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Building a Snowball

Primary research is perhaps one of the most daunting aspects of the competitive intelligence process.  It involves gathering information firsthand, or actually talking to people.  Randy Richter, president and founder of Richter & Company, often compares the task of conducting primary research to gathering snowflakes. If you stand in the center of a field and are asked to examine a blizzard, it may seem an impossible task.  With thousands of snowflakes falling each second, it’s difficult to imagine that one is capable of gathering any kind of meaningful information regarding the composition of snow. If you stick your icy mittened

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Richter & Company Debuts New Services for Small Business Clients

In an effort to offer increased value, Richter & Company has developed several offerings to cater to the business development needs of our small business clients. “In order to meet the needs of small businesses in the federal contracting world, we will now offer several ‘a la carte’ services,” said Randy Richter, president of Richter & Company.  “Wrap rate analysis and labor rate analysis are just two of our new offerings that will allow small businesses to win more business.” For more information about how we can help your small business win, contact us.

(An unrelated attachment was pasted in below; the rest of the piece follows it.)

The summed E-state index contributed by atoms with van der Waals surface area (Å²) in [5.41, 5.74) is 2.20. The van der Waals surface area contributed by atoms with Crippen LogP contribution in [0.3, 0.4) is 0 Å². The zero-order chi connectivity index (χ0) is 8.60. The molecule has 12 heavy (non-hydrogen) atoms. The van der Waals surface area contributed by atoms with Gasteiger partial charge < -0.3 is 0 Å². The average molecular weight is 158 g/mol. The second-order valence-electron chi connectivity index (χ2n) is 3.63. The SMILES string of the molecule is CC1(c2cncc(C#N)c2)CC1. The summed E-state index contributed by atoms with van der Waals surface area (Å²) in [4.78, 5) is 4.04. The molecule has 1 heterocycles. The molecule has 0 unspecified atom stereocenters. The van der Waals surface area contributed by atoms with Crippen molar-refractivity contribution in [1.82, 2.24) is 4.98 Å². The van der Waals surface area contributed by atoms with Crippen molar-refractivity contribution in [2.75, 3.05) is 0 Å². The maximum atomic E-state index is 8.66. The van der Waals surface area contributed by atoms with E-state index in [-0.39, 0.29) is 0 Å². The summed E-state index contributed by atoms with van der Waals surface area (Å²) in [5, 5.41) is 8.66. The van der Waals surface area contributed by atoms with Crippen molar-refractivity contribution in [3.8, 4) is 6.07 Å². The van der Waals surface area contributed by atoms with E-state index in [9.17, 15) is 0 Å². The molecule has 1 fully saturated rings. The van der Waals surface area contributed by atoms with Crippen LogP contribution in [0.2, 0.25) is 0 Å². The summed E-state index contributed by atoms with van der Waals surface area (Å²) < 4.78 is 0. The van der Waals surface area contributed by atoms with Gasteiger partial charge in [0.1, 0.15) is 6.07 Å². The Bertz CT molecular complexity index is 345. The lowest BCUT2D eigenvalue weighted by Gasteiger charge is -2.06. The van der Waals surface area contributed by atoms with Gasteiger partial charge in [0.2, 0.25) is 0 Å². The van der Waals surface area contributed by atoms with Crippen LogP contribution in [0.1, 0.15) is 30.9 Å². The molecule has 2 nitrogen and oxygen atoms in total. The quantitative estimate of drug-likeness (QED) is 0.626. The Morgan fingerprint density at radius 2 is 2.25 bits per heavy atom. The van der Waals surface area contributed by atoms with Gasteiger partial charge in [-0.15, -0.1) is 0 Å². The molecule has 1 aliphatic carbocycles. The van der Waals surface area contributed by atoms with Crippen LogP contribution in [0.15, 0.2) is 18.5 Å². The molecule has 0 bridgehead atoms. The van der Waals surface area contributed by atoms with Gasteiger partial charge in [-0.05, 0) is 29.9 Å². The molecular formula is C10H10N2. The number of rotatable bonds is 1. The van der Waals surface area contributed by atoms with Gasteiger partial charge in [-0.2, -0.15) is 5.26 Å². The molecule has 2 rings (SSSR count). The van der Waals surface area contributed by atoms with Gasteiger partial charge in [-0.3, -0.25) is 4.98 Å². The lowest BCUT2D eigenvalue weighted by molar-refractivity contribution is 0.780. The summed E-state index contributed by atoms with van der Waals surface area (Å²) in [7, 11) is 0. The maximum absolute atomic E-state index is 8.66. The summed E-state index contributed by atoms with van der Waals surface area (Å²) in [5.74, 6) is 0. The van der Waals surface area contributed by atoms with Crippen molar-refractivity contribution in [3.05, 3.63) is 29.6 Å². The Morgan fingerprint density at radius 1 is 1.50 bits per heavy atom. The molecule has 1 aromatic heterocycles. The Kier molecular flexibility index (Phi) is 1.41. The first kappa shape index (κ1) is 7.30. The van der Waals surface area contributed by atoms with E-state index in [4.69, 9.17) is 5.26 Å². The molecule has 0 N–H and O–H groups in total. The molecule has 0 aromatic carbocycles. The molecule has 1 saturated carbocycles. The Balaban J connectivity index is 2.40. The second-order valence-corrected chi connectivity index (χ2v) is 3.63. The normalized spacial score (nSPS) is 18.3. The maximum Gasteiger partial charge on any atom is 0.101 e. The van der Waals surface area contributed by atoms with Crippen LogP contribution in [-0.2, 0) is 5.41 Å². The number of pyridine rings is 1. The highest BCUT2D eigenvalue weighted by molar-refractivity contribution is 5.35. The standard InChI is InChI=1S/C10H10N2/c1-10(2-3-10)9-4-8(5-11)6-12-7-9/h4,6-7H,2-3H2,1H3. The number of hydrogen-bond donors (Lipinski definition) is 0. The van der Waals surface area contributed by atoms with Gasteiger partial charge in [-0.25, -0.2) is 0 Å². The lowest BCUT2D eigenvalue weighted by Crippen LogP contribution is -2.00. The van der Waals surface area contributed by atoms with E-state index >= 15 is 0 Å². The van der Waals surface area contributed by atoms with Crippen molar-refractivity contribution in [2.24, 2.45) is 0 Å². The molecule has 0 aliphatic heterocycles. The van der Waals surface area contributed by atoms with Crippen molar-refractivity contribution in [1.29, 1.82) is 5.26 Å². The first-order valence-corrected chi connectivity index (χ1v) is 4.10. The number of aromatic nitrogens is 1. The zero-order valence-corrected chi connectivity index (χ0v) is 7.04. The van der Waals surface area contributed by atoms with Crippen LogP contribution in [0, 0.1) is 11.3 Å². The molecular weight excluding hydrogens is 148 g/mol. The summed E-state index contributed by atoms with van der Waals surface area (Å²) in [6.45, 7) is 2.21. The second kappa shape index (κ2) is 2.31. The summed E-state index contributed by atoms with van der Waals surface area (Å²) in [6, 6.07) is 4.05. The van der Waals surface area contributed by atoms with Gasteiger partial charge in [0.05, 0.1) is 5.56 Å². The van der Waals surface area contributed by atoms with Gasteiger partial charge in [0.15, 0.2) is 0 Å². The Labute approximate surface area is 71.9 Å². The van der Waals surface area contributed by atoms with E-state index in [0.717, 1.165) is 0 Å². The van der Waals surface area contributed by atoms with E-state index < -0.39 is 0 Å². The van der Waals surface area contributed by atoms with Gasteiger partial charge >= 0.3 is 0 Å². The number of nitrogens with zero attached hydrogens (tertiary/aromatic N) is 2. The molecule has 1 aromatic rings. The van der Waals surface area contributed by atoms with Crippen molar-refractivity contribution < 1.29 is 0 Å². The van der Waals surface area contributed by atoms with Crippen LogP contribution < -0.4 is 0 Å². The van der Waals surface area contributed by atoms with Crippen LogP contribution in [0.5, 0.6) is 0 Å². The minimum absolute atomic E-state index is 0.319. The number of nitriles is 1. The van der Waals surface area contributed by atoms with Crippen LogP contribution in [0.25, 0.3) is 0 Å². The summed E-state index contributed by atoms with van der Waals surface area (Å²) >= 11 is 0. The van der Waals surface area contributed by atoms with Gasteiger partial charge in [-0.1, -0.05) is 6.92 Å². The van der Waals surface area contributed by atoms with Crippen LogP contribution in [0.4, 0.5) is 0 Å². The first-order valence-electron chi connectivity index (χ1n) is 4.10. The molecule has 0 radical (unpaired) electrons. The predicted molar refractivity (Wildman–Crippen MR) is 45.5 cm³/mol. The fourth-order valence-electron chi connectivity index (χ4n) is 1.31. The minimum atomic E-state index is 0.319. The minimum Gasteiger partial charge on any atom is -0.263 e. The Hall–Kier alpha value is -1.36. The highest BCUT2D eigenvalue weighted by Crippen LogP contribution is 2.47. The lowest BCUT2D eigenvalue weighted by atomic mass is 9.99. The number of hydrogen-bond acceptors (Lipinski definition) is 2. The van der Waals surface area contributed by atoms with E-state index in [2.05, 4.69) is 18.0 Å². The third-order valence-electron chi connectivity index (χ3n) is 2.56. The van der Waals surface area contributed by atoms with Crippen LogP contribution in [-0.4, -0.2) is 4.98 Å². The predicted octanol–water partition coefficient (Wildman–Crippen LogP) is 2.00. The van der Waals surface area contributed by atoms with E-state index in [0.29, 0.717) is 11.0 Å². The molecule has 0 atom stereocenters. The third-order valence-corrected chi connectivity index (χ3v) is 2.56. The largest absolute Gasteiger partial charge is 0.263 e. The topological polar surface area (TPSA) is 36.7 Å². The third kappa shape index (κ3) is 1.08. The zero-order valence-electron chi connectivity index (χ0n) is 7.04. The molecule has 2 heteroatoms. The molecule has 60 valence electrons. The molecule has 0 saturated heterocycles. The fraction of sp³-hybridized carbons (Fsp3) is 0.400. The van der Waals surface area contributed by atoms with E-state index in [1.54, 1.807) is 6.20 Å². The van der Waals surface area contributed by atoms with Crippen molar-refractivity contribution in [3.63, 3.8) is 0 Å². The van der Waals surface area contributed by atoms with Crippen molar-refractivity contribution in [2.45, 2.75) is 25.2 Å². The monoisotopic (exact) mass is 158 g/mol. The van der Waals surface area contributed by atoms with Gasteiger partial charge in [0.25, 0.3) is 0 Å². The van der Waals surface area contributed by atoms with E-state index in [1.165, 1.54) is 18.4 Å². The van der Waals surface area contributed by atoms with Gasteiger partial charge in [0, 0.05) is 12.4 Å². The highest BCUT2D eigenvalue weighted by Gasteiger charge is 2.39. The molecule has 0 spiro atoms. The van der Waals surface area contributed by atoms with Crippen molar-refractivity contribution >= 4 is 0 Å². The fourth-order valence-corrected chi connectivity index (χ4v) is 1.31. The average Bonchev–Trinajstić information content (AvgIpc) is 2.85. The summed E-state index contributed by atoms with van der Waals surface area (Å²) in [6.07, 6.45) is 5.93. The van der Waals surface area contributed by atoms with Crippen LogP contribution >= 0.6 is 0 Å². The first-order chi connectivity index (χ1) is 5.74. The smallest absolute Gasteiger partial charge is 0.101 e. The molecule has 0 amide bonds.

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The Successful Project

At Richter & Company, we don’t believe in fly-over “pigeon” management.  You know the kind — a member of management staff enters the room clueless, sprays less than welcome “stuff” in your direction that changes the course of your project, and moves on to the next unsuspecting crowd. In order to prevent this kind of unwelcome interruption, it is essential to get management “buy in” early on in the process of pursuing an opportunity.  If management is informed and involved, it is much less likely that they’ll burst in during your final efforts, demanding a major change. Here are Richter